India Bound

india_censored

Written by Randeep Singh

The film Haider was released on October 2, 2014. The film is an adaptation of Shakespeare’s Hamlet to the violent backdrop of Kashmir in the mid-1990s. Among other things, Haider looks at the atrocities of the Indian army. It has become one of the most critically acclaimed films in India this year.

On October 15, 2014, the Allahabad High Court issued notices to, among others, the film’s director, director and actors to respond to a petition. The petition was filed by the Hindu Front for Justice an organization which seeks to restrain the film’s screening on the basis that it insults the sovereignty, integrity and unity of India.

How does a film like Haider endanger the “sovereignty, integrity and unity” of India? Aren’t India’s restrictions on the freedom of expression, such as national security, public order and incitement to violence,  sufficient to deal with problems that may otherwise imperil the “sovereignty, integrity and unity” of India?

The “sovereignty, integrity and unity” limitation on freedom of expression merely enables the Indian power to curb any thought or opinion it deems “anti-national.” And what is more cherished to the Indian nationalist mythology than the idea that India is a benign, secular democracy, a view questioned by Haider?

In its stamping out of ideas, thoughts or opinions, which just may have a ring or truth to them, the Indian state privileges the right of an ambiguous and undefined the “nation” over those of democracy which relies on a free flow of ideas. The result is a narrowing of the Indian mind.

If Haider is restrained from playing in Indian cinemas, the Indian state and its fascist enthusiasts will have again (as they have done before with M.F. Hussain, Deepa Mehta, Sonali Bose, Arundhati Roy, Wendy Doniger) have privileged the rights of the “nation” over those of Indians themselves.

Film Review: “Haider”

haider 1
Starring: Shahid Kapoor, Tabu, Kay Kay Menon, Shraddha Kapoor, Narendra Jha, Irrfan Khan
Directed by: Vishal Bhardwaj

Reviewed by Randeep Singh

This third adaptation of Shakespeare’s tragedies by Vishal Bhardwaj is not a tragedy in the same way as the play from which it is adapted. The tragedy in “Hamlet” comes from the hero’s fatal flaw, his indecision whether to avenge his father’s murder and the needless deaths which result along the way. In Bhardwaj’s “Haider,” the title role (played by Shahid Kapoor) is unwavering in his determination to murder his uncle, Khurram (Kay Kay Menon), contending only with chance and circumstance. There is no fatal flaw in the character of Haider and no tragedy as such.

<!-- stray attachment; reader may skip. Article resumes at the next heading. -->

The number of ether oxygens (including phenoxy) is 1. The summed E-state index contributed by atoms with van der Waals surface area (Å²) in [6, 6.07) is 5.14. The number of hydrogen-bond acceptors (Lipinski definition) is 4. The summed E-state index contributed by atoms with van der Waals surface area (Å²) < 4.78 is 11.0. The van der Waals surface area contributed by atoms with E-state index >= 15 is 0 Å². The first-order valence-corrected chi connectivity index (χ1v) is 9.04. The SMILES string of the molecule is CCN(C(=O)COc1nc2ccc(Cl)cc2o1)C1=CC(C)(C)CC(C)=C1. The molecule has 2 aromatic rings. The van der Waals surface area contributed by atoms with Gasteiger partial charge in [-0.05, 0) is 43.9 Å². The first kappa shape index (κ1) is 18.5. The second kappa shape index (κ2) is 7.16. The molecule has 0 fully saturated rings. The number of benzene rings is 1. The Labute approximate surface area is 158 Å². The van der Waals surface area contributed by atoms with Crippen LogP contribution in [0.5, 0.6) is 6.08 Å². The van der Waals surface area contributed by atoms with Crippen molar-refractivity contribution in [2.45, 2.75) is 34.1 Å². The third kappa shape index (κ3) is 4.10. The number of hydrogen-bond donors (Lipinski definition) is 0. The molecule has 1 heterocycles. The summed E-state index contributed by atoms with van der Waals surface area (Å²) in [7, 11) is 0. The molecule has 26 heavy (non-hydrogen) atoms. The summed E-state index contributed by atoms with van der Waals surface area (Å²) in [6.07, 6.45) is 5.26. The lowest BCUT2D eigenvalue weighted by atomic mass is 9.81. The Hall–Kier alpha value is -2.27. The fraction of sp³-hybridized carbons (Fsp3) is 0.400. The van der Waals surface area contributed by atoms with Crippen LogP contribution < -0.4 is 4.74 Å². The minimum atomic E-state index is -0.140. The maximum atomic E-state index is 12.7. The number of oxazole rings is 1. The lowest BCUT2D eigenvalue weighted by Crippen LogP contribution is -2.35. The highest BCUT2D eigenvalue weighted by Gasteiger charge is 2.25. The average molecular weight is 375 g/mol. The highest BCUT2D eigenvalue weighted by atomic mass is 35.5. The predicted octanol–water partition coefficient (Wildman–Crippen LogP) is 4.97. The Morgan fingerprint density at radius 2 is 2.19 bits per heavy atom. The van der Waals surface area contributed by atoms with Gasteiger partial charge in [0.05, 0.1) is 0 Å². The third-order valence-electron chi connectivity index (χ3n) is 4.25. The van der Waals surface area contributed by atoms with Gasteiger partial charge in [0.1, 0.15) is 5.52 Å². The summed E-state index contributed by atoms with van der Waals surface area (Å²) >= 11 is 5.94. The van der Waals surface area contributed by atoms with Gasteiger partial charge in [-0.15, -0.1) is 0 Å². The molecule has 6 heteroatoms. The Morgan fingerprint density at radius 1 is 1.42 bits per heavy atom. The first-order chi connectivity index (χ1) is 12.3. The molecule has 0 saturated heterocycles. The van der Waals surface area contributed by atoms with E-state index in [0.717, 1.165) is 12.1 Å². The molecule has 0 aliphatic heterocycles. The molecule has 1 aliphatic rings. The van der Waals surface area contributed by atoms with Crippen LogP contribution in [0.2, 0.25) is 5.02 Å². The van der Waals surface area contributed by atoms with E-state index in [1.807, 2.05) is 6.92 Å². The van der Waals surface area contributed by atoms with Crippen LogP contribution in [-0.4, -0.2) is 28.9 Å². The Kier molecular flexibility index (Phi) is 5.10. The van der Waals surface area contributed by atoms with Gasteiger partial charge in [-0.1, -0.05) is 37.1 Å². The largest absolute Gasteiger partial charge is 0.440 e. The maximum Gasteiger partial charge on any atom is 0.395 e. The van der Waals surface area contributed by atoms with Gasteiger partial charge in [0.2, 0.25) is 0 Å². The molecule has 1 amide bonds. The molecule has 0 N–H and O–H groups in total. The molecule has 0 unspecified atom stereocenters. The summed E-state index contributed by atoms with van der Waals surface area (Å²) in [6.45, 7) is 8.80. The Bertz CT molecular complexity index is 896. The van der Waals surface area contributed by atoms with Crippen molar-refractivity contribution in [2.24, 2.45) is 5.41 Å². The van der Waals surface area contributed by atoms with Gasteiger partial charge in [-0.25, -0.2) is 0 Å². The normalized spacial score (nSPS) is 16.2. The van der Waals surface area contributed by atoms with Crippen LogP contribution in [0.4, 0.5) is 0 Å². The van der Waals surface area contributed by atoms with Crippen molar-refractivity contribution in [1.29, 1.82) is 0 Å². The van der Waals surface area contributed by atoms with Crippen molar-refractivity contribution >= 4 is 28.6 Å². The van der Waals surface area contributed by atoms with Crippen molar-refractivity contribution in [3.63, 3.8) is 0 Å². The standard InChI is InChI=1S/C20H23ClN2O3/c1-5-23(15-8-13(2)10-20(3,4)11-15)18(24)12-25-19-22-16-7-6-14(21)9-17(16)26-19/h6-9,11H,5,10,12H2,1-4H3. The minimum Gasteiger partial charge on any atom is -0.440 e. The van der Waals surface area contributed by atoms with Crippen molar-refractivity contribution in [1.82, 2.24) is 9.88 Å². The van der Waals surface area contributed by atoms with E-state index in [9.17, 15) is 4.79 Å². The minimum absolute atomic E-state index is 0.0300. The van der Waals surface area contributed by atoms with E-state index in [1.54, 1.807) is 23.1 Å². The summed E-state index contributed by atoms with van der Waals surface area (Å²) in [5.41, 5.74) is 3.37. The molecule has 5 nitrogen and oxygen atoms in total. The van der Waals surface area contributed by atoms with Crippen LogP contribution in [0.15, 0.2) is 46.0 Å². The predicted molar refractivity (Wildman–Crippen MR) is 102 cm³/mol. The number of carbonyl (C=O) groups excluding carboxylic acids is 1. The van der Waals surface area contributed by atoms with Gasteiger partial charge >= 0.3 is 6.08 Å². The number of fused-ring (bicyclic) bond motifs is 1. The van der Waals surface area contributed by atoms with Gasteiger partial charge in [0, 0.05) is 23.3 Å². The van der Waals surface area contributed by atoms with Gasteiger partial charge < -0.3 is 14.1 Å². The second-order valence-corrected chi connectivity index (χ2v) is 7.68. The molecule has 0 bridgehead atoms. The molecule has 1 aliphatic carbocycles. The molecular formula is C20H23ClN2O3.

The tragedy in Haider is the tragedy of Kashmir, the backdrop against which this modern-day Indian adaptation is told. It’s no irony that we see elections being conducted in a land where the day’s rhythms are determined by curfews and where the call to prayer is drowned out by army loudspeakers. The tragedy is most poignantly rendered in Haider’s search for his father, one of the many “missing” fathers, sons and husbands in Kashmir. It is realized visually too through the film’s stunning cinematography, the pure snow of the valley speckled with blood, veiled by smoke, partitioned by barbed wire.

Kapoor captures Haider as a sensitive young poet in the earlier part of the film, but gives a less nuanced performance when Haider experiences episodes of madness. The stand-out performance in the film is that of Tabu as Ghazala who hauntingly portrays a woman torn by loyalty as a mother, a widow and a new wife. Kapoor and Tabu are supported by an excellent supporting cast, particularly Menon as Khurram and Narendra Jha as Haider’s father, Dr. Hilal Meer.

The film isn’t entirely stellar. The climax, while effective, almost turns comical with the transformation of three elderly gravediggers into militia men. The madness and suicide of the Ophelia-adapted character, Arshi (played by Shraddha Kapoor), is also so rushed that it never really sinks in. The tragedy though as Bhardwaj makes clear is not that of Arshi or even of Haider. In closing the film with Faiz Ahmad Faiz’ poem “Intesaab” (‘Dedication’), Bhardwaj’s “Haider” becomes a dedication to the congregation of mourning that is Kashmir, a tragedy awaiting its final curtain.

8.5/10